This first ever modification of the CAO system is focussed on improving teaching and learning quality to reduce the pressure and stress for Leaving Certificate students who currently are involved in a race to chase college places on highly contested third level courses. There is a series of cross-agency measures and work is being finalised to reform the process for the year of 2016 Leaving Certificate students.
Three priority areas have been identified for reform:
- There are currently 946 CAO Level 8 degree courses and this number will be reduced. The result will be programmes with a broader base across fewer courses for first year students.
- Cuts to the unwieldy 14-point grading bands A1 to NG (no grade) in the Leaving Certificate.
- Removal of predictability in examinations.
Reduction of Level 8 Courses
Concerns were raised about the significant increase in the number of CAO courses introduced over recent years. Changes now mooted are set to reduce the numbers of multiple courses of the same subject, this will prevent students from over-specialising in branch areas of a main subject too early in their studies. The belief is that when students have the option to specialise at an early stage, they become uncertain and the bottle necks for the main subject degrees with limited places leads to the situation where unnecessarily high points are required for these over subscribed courses.
Some courses will not be included in the changes and these include such programmes as medicine. However, consideration is being given as to whether the courses in the healthcare professional arena and others of this type should be open only to graduates.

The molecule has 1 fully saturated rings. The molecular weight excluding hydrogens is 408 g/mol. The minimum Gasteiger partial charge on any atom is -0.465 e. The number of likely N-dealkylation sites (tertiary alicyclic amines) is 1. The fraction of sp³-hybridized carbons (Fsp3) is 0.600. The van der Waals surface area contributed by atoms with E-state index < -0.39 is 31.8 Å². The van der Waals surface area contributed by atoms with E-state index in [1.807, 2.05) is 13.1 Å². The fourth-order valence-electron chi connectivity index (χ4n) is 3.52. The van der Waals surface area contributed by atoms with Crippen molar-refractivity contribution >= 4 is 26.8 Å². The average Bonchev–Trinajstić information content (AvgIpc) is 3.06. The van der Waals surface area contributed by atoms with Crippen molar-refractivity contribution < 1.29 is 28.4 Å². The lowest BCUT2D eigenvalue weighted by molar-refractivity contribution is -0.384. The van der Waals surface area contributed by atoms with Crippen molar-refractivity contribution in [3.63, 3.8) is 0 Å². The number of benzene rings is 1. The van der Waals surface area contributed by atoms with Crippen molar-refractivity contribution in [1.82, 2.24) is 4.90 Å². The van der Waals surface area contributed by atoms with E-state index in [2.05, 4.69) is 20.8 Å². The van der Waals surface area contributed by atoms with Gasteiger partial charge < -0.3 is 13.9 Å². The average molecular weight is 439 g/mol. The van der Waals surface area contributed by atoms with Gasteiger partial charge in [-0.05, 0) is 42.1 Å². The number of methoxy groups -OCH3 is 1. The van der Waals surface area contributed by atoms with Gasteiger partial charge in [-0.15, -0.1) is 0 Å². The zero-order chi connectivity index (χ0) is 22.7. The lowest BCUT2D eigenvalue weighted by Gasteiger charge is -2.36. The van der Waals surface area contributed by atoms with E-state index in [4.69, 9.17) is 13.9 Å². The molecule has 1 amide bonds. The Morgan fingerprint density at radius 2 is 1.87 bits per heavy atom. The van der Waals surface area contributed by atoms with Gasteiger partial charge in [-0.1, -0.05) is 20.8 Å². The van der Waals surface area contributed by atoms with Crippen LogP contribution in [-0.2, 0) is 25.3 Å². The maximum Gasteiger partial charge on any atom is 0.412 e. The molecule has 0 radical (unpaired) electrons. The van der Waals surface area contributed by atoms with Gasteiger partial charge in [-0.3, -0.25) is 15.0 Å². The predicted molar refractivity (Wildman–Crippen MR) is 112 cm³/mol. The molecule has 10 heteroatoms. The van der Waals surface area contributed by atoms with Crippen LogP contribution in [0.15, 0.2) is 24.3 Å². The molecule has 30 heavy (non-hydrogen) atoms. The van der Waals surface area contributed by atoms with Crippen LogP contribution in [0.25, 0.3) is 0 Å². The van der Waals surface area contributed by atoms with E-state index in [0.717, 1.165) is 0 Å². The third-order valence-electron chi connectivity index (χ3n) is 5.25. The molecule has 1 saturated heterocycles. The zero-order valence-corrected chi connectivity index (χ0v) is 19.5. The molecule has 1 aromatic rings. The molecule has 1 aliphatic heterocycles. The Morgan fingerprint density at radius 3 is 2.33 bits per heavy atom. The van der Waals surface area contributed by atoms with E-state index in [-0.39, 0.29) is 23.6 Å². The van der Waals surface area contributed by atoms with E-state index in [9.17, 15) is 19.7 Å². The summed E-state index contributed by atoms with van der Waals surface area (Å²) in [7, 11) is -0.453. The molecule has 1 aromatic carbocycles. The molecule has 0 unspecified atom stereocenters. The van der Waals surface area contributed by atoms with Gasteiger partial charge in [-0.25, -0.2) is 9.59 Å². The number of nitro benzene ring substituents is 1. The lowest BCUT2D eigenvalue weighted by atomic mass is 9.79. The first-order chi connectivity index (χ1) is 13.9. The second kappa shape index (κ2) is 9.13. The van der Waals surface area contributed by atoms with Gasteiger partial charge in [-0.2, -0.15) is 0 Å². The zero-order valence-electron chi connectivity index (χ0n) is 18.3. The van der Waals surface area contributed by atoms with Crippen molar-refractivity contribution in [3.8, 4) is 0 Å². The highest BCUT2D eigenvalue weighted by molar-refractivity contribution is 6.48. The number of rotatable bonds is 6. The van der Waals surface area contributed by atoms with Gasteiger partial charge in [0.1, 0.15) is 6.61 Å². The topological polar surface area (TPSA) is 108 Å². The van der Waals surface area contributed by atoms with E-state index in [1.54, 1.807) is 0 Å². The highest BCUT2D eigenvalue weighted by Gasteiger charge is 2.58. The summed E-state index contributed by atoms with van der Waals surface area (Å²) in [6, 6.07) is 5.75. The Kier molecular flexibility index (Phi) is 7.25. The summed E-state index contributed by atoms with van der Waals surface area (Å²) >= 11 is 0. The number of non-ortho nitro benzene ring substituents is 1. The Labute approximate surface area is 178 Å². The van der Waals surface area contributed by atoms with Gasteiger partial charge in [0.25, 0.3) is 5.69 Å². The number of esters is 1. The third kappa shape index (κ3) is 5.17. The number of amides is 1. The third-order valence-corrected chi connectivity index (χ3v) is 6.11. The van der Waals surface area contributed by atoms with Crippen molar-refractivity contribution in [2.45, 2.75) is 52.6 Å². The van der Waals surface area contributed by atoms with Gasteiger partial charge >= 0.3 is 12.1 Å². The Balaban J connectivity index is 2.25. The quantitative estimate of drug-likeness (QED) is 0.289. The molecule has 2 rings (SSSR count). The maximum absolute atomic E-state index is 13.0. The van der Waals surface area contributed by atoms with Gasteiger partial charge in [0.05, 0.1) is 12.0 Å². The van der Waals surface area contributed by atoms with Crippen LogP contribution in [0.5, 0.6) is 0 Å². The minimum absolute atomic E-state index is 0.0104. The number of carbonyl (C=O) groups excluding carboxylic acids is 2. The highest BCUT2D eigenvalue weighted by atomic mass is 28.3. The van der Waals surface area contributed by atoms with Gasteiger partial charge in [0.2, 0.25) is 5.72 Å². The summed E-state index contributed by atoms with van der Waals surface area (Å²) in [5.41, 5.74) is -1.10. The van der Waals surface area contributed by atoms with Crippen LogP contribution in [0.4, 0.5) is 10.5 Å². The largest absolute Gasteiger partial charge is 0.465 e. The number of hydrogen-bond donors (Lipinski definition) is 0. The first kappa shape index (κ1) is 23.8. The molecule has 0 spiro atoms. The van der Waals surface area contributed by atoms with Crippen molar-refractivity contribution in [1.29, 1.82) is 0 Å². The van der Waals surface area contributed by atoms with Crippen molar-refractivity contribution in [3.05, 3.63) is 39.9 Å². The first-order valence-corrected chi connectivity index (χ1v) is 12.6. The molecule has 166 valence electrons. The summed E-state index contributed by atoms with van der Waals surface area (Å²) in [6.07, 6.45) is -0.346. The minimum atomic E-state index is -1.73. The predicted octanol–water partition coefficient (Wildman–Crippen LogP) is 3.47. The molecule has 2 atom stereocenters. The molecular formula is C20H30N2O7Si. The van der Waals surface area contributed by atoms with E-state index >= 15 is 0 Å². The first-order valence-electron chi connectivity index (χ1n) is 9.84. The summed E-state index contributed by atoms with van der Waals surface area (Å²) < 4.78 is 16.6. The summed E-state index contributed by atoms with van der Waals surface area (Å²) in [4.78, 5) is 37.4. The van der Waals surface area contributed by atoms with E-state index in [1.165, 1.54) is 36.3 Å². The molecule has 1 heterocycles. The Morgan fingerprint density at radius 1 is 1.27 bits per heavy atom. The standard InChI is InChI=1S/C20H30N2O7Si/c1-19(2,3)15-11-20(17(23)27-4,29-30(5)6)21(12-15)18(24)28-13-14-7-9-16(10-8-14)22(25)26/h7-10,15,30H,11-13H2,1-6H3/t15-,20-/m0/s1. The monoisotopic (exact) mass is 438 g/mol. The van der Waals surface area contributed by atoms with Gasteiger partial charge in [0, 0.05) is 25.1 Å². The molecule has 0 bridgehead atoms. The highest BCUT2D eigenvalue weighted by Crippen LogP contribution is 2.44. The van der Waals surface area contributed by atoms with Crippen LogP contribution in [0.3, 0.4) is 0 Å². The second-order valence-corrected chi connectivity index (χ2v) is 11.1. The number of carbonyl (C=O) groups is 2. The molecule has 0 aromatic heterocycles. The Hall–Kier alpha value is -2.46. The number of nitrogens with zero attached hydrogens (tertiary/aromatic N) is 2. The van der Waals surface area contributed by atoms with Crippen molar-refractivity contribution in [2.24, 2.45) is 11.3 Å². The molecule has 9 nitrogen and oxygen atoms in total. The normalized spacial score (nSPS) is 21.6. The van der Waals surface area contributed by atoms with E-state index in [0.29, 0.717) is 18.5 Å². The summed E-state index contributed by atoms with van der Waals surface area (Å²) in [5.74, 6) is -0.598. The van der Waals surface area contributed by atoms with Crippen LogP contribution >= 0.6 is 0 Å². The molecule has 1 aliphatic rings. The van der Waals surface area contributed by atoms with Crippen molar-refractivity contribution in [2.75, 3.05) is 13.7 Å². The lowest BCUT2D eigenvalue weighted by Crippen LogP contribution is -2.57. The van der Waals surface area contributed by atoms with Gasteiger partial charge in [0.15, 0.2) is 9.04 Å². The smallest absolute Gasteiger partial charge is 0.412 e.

Technology Institutes have also committed to review Level 8 programmes to ensure there is a mixed portfolio of courses with denominated and generic entry.
Leaving Certificate Grading Bands
Changes to Leaving Cert grading will see a reduction from 14 bands. Ireland currently has the most grading bands from all nations for examinations of similar type. The present points system was first introduced in 1992 as universities were concerned at the increased use of random selection for college students on similar or equal points.
While the intention was good to have more differentiation between applicants, the system bears blame for the extremes of pressure put upon students to push them to achieve maximum points, often seeing the course of their choice slip away as the popularity of the course increased the entry criteria. Anyone who has seen the devastation of a student missing his or her first choice course for the sake of a few points will welcome the reform. The pressure on teaching staff and students has meant the traditional curriculum relies on teaching students to pass exams and learning information by rote rather than promoting the ability to think critically and achieve deep-seated learning.